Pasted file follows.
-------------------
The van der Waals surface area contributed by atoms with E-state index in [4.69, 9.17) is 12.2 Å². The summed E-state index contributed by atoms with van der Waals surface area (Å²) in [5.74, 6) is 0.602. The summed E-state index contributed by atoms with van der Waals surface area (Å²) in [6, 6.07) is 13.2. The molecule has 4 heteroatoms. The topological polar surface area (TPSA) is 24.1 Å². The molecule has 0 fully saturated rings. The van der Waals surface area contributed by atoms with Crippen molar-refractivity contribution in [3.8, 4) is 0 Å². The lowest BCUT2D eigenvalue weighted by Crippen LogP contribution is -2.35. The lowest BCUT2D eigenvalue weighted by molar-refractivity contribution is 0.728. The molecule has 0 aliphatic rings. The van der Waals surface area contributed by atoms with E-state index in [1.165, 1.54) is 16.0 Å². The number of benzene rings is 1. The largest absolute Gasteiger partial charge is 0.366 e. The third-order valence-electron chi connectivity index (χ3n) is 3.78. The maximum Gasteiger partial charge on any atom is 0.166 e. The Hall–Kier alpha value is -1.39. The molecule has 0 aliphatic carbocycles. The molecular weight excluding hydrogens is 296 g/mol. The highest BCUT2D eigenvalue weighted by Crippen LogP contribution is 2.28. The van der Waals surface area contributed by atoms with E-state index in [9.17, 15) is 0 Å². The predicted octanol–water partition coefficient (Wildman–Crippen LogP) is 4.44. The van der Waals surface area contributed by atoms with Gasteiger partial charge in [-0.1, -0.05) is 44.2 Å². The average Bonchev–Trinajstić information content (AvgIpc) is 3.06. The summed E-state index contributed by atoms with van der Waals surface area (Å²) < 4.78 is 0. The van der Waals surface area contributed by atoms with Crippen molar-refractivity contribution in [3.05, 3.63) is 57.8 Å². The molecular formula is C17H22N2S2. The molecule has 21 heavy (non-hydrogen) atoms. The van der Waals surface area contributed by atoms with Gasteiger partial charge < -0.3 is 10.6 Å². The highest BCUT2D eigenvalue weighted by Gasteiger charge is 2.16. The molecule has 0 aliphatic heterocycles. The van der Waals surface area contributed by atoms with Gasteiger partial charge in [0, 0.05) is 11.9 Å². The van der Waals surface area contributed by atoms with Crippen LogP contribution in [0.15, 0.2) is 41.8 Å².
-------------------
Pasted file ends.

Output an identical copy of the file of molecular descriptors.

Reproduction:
The van der Waals surface area contributed by atoms with E-state index in [4.69, 9.17) is 12.2 Å². The summed E-state index contributed by atoms with van der Waals surface area (Å²) in [5.74, 6) is 0.602. The summed E-state index contributed by atoms with van der Waals surface area (Å²) in [6, 6.07) is 13.2. The molecule has 4 heteroatoms. The topological polar surface area (TPSA) is 24.1 Å². The molecule has 0 fully saturated rings. The van der Waals surface area contributed by atoms with Crippen molar-refractivity contribution in [3.8, 4) is 0 Å². The lowest BCUT2D eigenvalue weighted by Crippen LogP contribution is -2.35. The lowest BCUT2D eigenvalue weighted by molar-refractivity contribution is 0.728. The molecule has 0 aliphatic rings. The van der Waals surface area contributed by atoms with E-state index in [1.165, 1.54) is 16.0 Å². The number of benzene rings is 1. The largest absolute Gasteiger partial charge is 0.366 e. The third-order valence-electron chi connectivity index (χ3n) is 3.78. The maximum Gasteiger partial charge on any atom is 0.166 e. The Hall–Kier alpha value is -1.39. The molecule has 0 aliphatic carbocycles. The molecular weight excluding hydrogens is 296 g/mol. The highest BCUT2D eigenvalue weighted by Crippen LogP contribution is 2.28. The van der Waals surface area contributed by atoms with E-state index in [9.17, 15) is 0 Å². The predicted octanol–water partition coefficient (Wildman–Crippen LogP) is 4.44. The van der Waals surface area contributed by atoms with Gasteiger partial charge in [-0.1, -0.05) is 44.2 Å². The average Bonchev–Trinajstić information content (AvgIpc) is 3.06. The summed E-state index contributed by atoms with van der Waals surface area (Å²) < 4.78 is 0. The van der Waals surface area contributed by atoms with Crippen molar-refractivity contribution in [3.05, 3.63) is 57.8 Å². The molecular formula is C17H22N2S2. The molecule has 21 heavy (non-hydrogen) atoms. The van der Waals surface area contributed by atoms with Gasteiger partial charge < -0.3 is 10.6 Å². The highest BCUT2D eigenvalue weighted by Gasteiger charge is 2.16. The molecule has 0 aliphatic heterocycles. The van der Waals surface area contributed by atoms with Gasteiger partial charge in [0, 0.05) is 11.9 Å². The van der Waals surface area contributed by atoms with Crippen LogP contribution in [0.15, 0.2) is 41.8 Å².